Outlawing the New Wall Street Real Estate Financial Tool

Even before the greatest financial reform legislation is passed by Congress since the Great Depression, Wall Street bankers and creative companies are popping up to finagle another way to rake in billions of dollars in profits from real estate.

Wall Street

Risky Wall Street practices have gained the attention of politicians at the state level, who are mounting efforts at outlawing a new Wall Street real estate financial tool.

Under increasing government scrutiny, Wall Street bankers are rejecting plenty of deals brought to them to creatively produce the next big win-fall. Manhattan, New York based Freehold Capitol Partners is adding language to home purchase contracts requiring that 1% of the sales price be paid to the original corporate owner of a property every time a home is re-sold for 99 years.

But the Freehold plan, which the company says has attracted hundreds of builders and developers, is running into resistance. Representative Brad Sherman (D-CA) says the Wall Street Home Resale Fees, which are officially called private transfer fees in legal documents are a “new predatory financial scheme.”

Rjon Robins, a Miami attorney who works with Freehold Capitol says the company offers developers “a financing tool” to help them in the course of making home building more affordable for home buyers, offering private transfer fees as an option to defray part of the high expense of new home building.

Robins says that if homeowners pay the 1% fee instead of paying the additional amount that is carried by developers and builders as part of a higher home price, the expense involved is much lower most of the time. “It would only be higher for people who are buying and selling property rapidly,” said Robins such as in the case of those who purchase homes to quickly “do flips” to make a fast profit.

The Miami lawyer has been associated with Freehold a number of years even when the company was operated under another name. However, concerns over news media reports on what Robins’ termed as “unethical” reporting practices by the mass media on Freeport leads the company to remain less than open to media inquiries to discuss the transfer fees.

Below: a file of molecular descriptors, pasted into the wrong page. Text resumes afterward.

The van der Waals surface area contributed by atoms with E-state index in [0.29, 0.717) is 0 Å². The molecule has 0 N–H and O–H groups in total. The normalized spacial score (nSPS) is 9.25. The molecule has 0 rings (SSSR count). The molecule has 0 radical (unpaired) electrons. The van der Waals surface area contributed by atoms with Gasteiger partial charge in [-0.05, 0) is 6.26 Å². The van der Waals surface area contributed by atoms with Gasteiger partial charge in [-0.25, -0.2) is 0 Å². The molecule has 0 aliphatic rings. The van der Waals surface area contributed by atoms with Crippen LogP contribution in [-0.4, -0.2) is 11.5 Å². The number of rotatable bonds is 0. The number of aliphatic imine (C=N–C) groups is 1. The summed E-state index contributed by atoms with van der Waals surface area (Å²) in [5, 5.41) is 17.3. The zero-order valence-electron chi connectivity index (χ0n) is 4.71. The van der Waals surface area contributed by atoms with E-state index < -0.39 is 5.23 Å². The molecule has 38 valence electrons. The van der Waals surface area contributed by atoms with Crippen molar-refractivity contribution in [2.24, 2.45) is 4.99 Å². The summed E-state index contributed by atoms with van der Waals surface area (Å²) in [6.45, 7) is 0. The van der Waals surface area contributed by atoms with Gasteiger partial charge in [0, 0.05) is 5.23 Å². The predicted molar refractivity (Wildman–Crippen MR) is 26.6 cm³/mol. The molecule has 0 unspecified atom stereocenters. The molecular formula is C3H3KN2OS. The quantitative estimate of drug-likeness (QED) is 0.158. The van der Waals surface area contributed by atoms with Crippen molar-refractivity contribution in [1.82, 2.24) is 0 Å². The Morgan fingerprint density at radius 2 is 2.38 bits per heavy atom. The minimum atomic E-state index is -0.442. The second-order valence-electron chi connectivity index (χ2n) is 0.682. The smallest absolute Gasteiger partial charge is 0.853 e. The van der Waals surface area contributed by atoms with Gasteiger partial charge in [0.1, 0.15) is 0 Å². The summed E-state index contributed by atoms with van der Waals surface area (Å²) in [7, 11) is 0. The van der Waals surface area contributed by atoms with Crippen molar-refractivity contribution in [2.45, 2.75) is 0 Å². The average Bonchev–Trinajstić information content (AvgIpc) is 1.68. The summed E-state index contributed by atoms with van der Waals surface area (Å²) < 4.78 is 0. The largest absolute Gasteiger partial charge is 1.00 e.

However, Freehold has announced nearly $500-billion in projects to be built by developers agreeing to its plan in California, Nevada, Colorado and Louisiana. Once complete, the Colorado project would have a completed value of $360-billion alone. Freehold does not name any of the companies that have agreed to work with the company in news releases it made announcing the projects.

The cloak of secrecy that revolves Freeport’s operations may be the company’s largest concern as state lawmakers across the nation rally in political opposition to outlaw the private transfer fees. The political climate and resulting fall-out of the housing crash and stresses over the financial crisis may make it a difficult for any company to successfully offer new financing alternatives.

“Private transfer fees depress home prices,” said attorney James Haven, who worked to outlaw the Wall Street Home Resale Fees in Ohio, representing title insurance companies. “These covenants create an unnecessary and unacceptable risk for lenders, homeowners and land title professionals…reduce transparency and exploit the complexity of real estate transactions.”

The controversy surrounding the fees is not as clear-cut as title industry representatives would have you

believe. Title insurance companies could be held liable for damages in a court of law should underwriters fail to note the transfer fees existence as an exclusion in a customary title insurance policy.

The fee would also have to be clearly explained to home buyers before a sale could close, leading to possible problems for real estate agents and others involved in the transaction.